Most large organisations recognise the need for “holistic, integrated risk management” as an important part of good corporate governance. In a study in the UK, Europe and US, Moffatt Associates found that 30% claimed to have such a strategy, yet the consensus among senior risk managers and consultants is that fewer than 10% have implemented one in any meaningful sense. Comprehensive, integrated risk management is still at the “vapourware” stage. The issues are examined in an article in the IRM journal InfoRM, June/July 2000. The role of an effective intranet-based decision support system to promote integration is also the subject of a workshop by Clive Moffatt at the IRM conference in September.
The Health & Safety Commission has issued proposals to amend the Control of Asbestos at Work Regulations 1987, and to issue a new Approved Code of Practice. Some 3,000 people are currently dying in the UK from asbestos-related diseases. The new proposals seek to tighten up the existing provisions and to place an explicit duty on people in control of premises. The Consultative Document CD 159 can be viewed and downloaded from www.hse.gov.uk/condocs/. Deadline for comments is October 20 2000.
Noticed the trend towards ever more grandiose job titles and inflated CVs in the risk management area? No offence to Hungary, but the number of “executive directors” and “heads of” this, that and the other seems to rival the Hungarian navy in its days of imperial glory, when it was reputed to possess 97 admirals and no ships. We also now see assorted insurance risk surveyors, who are no doubt excellent at their job, simply re-badged as business risk management consultants and let loose on an unsuspecting world. And what about impressive sounding but questionable qualifications such as Fast Track MBA? Does this mean More Bad Advice given more quickly? Inflation is the mother of devaluation in any sphere and in risk management such kidology is itself risky for all parties.
Iranian trade expansion
Iran's third five-year plan is scheduled to continue a policy of general industrial development and inward investment. Coupled with a $5bn redevelopment of the oil and gas industry and re-establishment of full diplomatic relations with Britain, it signals an era of increased trade opportunities for British companies. Oil & gas, vehicle manufacturing, telecommunications and civil engineering are at the head of a list of industries with extensive shopping lists. However, as my five-year, in-depth risk profiling study of Iran and various papers and publications over the past decade have noted, there are risks for the unwary or inexperienced.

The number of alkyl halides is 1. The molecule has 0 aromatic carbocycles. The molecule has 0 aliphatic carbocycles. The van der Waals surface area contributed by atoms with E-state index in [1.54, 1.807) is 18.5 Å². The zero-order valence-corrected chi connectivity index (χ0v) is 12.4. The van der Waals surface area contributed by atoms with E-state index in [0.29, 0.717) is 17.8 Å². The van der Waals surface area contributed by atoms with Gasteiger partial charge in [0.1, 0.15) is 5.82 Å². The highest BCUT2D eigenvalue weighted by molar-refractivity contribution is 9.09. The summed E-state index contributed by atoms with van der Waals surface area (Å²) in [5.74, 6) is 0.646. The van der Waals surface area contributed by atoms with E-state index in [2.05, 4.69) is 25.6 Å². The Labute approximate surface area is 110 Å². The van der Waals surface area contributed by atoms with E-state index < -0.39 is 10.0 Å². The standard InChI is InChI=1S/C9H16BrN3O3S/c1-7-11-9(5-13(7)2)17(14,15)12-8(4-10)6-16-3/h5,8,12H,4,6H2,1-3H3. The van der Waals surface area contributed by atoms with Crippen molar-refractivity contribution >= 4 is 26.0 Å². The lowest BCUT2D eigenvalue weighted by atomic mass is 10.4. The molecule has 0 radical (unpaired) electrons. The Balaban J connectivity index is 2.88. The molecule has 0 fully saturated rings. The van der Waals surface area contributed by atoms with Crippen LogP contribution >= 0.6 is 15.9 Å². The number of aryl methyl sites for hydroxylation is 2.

In all the brouhaha about corporate governance, risk managers and consultants have almost exclusively focused attention on FT-SE listed companies and other large organisations wishing to adopt the principles. But what about the professional bodies that represent these experts, of which there are at least 15 in the UK alone, that are exclusively or mainly concerned with risk management of various kinds? Their combined memberships exceed 50,000. Public protection and good governance demand that all such bodies should demonstrate high standards. However, some potential “blind spots” are apparent. Those wishing to contribute to a research study should look under Hot Topics on my website.
For further details of these and other risk management topics, visit the Dr Alan Waring and Associates website at www.awa.demon.co.uk.